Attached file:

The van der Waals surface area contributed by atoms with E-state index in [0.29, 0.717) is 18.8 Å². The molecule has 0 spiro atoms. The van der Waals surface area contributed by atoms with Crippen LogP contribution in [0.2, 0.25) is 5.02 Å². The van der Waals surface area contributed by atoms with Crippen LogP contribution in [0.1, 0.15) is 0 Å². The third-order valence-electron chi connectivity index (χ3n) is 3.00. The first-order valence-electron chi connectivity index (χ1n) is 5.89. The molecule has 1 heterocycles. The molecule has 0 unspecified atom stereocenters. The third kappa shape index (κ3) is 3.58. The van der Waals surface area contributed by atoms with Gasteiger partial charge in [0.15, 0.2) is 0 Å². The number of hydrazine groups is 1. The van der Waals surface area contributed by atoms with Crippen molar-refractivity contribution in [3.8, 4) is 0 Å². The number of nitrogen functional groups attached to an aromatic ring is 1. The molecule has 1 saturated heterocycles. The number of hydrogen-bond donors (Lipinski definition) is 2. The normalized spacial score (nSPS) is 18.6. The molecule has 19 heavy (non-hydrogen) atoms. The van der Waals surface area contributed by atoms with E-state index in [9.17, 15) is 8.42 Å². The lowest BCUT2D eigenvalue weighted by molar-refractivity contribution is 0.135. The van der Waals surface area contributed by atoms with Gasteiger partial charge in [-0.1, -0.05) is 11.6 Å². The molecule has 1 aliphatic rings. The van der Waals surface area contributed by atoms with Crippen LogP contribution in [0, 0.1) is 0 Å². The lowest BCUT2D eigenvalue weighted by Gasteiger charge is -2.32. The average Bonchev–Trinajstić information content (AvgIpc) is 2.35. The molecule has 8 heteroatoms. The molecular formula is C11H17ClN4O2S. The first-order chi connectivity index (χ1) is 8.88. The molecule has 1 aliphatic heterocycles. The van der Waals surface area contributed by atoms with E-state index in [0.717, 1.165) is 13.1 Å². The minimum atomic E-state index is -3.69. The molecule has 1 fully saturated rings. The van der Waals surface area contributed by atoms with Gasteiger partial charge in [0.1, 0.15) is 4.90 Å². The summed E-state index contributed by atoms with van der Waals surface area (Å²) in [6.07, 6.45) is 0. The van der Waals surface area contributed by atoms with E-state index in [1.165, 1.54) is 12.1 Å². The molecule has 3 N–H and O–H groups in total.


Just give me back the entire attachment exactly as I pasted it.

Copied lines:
The van der Waals surface area contributed by atoms with E-state index in [0.29, 0.717) is 18.8 Å². The molecule has 0 spiro atoms. The van der Waals surface area contributed by atoms with Crippen LogP contribution in [0.2, 0.25) is 5.02 Å². The van der Waals surface area contributed by atoms with Crippen LogP contribution in [0.1, 0.15) is 0 Å². The third-order valence-electron chi connectivity index (χ3n) is 3.00. The first-order valence-electron chi connectivity index (χ1n) is 5.89. The molecule has 1 heterocycles. The molecule has 0 unspecified atom stereocenters. The third kappa shape index (κ3) is 3.58. The van der Waals surface area contributed by atoms with Gasteiger partial charge in [0.15, 0.2) is 0 Å². The number of hydrazine groups is 1. The van der Waals surface area contributed by atoms with Crippen molar-refractivity contribution in [3.8, 4) is 0 Å². The number of nitrogen functional groups attached to an aromatic ring is 1. The molecule has 1 saturated heterocycles. The number of hydrogen-bond donors (Lipinski definition) is 2. The normalized spacial score (nSPS) is 18.6. The molecule has 19 heavy (non-hydrogen) atoms. The van der Waals surface area contributed by atoms with E-state index in [9.17, 15) is 8.42 Å². The lowest BCUT2D eigenvalue weighted by molar-refractivity contribution is 0.135. The van der Waals surface area contributed by atoms with Gasteiger partial charge in [-0.1, -0.05) is 11.6 Å². The molecule has 1 aliphatic rings. The van der Waals surface area contributed by atoms with Crippen LogP contribution in [0, 0.1) is 0 Å². The lowest BCUT2D eigenvalue weighted by Gasteiger charge is -2.32. The average Bonchev–Trinajstić information content (AvgIpc) is 2.35. The molecule has 8 heteroatoms. The molecular formula is C11H17ClN4O2S. The first-order chi connectivity index (χ1) is 8.88. The molecule has 1 aliphatic heterocycles. The van der Waals surface area contributed by atoms with E-state index in [0.717, 1.165) is 13.1 Å². The minimum atomic E-state index is -3.69. The molecule has 1 fully saturated rings. The van der Waals surface area contributed by atoms with Gasteiger partial charge in [0.1, 0.15) is 4.90 Å². The summed E-state index contributed by atoms with van der Waals surface area (Å²) in [6.07, 6.45) is 0. The van der Waals surface area contributed by atoms with E-state index in [1.165, 1.54) is 12.1 Å². The molecule has 3 N–H and O–H groups in total.